1. Good article. I’ve worked on many intranet projects like this. The biggest challenge in a large organisations seems to be the internal politics. Management love to have their own intranet content and often want it before they have any idea what it will be used for. So it is often hard to take it away from them.

  2. One of the reasons I think most intranets fall in line with the org chart is because editing tasks are distributed among people who live inside the org chart for eight hours a day. They identify with their department, and this is reflected when they’re contributing content.

    If I want Finance to contribute, they’re often going to contribute information that people in Finance want to read. Not because they don’t care about anyone else, but because this topic is what they know about and what they can speak on with authority. This being the case, they’re going to want a section of the intranet where they can aggregate Finance-related content.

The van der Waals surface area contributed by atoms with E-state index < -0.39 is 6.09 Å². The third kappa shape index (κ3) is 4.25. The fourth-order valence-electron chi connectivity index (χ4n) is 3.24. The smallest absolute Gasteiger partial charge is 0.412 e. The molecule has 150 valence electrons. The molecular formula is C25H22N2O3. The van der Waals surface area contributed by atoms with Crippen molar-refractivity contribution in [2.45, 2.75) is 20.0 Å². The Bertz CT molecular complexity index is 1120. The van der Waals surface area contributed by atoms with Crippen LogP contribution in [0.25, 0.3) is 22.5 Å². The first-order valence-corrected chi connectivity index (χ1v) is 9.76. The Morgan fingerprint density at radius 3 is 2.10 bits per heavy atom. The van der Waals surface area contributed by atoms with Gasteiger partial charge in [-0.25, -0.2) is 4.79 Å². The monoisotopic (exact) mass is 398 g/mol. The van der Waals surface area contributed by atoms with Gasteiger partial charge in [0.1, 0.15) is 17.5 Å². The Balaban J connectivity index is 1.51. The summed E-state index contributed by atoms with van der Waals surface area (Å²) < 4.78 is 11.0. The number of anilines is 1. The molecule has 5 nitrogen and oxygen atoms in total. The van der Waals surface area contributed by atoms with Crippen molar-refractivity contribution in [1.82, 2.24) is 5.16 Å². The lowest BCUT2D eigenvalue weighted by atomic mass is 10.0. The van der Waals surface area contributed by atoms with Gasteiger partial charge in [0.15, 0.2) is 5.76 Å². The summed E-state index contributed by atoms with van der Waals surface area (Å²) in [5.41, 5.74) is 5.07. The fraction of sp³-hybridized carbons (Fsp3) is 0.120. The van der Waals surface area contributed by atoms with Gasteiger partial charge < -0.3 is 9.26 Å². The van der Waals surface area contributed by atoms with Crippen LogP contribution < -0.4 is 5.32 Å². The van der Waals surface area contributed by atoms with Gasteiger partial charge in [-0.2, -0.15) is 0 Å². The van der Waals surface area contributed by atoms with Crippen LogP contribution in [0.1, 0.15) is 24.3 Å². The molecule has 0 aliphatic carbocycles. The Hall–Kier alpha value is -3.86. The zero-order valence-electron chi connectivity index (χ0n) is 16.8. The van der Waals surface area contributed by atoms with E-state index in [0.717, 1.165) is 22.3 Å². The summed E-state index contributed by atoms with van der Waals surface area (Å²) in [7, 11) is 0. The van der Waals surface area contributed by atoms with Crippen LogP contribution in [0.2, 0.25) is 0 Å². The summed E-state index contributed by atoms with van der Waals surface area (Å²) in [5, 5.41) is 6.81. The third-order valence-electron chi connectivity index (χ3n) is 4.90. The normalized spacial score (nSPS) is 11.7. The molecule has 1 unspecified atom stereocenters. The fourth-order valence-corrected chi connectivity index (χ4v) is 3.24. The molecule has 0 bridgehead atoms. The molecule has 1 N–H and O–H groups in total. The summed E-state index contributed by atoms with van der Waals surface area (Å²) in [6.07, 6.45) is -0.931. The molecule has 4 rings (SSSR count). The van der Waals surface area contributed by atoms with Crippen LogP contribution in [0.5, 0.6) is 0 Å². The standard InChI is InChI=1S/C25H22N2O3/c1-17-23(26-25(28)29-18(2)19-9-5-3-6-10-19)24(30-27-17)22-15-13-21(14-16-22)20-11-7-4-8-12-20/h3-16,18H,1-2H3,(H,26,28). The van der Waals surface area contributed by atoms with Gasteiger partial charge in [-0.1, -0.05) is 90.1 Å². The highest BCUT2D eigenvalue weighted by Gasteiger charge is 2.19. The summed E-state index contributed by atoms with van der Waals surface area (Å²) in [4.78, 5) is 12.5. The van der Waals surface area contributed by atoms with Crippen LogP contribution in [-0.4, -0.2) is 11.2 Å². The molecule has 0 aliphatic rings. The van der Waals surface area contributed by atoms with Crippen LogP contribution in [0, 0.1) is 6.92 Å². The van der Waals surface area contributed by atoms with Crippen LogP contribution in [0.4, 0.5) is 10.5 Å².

The editors allegiance (for lack of a better word) is to their department, as it’s the most enduring social structure in an organization. Most departments are physically congruent in a building, so they work with these people every day, and in almost every company I’ve been at, there’s an “us” and “them” mentality.

    To get buy-in, you almost have to give them some place in the intranet to call their own. You can draw that content out and repurpose it in other places, but contributors are going to want it to “live” in some place they identify with.

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Published October 7, 2003

Donna Spencer
Donna (Maurer) Spencer is an alumni of Step Two Designs, and is a specialist in information architecture. Donna has presented widely on IA, and is currently writing a book on card sorting.

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